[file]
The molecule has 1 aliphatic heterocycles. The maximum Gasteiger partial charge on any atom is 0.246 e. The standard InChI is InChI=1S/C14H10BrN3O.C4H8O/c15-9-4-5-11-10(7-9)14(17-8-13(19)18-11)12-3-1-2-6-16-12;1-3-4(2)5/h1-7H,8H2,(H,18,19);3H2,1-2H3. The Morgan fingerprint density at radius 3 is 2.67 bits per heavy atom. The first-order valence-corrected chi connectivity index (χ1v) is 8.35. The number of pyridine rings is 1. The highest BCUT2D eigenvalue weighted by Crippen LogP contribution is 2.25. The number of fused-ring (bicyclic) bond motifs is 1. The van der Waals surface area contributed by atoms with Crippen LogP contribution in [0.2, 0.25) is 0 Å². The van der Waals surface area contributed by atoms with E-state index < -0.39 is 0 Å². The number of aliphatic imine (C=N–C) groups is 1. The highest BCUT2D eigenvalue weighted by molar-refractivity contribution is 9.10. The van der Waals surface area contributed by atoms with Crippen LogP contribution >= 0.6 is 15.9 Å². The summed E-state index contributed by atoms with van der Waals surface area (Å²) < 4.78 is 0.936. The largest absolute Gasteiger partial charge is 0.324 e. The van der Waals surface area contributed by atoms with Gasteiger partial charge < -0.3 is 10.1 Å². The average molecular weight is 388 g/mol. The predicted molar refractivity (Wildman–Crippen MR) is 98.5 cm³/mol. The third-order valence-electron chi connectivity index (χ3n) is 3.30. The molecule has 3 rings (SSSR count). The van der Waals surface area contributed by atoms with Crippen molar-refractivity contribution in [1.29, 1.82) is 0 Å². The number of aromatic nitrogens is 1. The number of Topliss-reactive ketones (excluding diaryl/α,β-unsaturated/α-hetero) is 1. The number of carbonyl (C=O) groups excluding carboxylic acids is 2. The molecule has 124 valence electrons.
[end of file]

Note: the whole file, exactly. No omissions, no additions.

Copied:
The molecule has 1 aliphatic heterocycles. The maximum Gasteiger partial charge on any atom is 0.246 e. The standard InChI is InChI=1S/C14H10BrN3O.C4H8O/c15-9-4-5-11-10(7-9)14(17-8-13(19)18-11)12-3-1-2-6-16-12;1-3-4(2)5/h1-7H,8H2,(H,18,19);3H2,1-2H3. The Morgan fingerprint density at radius 3 is 2.67 bits per heavy atom. The first-order valence-corrected chi connectivity index (χ1v) is 8.35. The number of pyridine rings is 1. The highest BCUT2D eigenvalue weighted by Crippen LogP contribution is 2.25. The number of fused-ring (bicyclic) bond motifs is 1. The van der Waals surface area contributed by atoms with Crippen LogP contribution in [0.2, 0.25) is 0 Å². The van der Waals surface area contributed by atoms with E-state index < -0.39 is 0 Å². The number of aliphatic imine (C=N–C) groups is 1. The highest BCUT2D eigenvalue weighted by molar-refractivity contribution is 9.10. The van der Waals surface area contributed by atoms with Crippen LogP contribution >= 0.6 is 15.9 Å². The summed E-state index contributed by atoms with van der Waals surface area (Å²) < 4.78 is 0.936. The largest absolute Gasteiger partial charge is 0.324 e. The van der Waals surface area contributed by atoms with Gasteiger partial charge < -0.3 is 10.1 Å². The average molecular weight is 388 g/mol. The predicted molar refractivity (Wildman–Crippen MR) is 98.5 cm³/mol. The third-order valence-electron chi connectivity index (χ3n) is 3.30. The molecule has 3 rings (SSSR count). The van der Waals surface area contributed by atoms with Crippen molar-refractivity contribution in [1.29, 1.82) is 0 Å². The number of aromatic nitrogens is 1. The number of Topliss-reactive ketones (excluding diaryl/α,β-unsaturated/α-hetero) is 1. The number of carbonyl (C=O) groups excluding carboxylic acids is 2. The molecule has 124 valence electrons.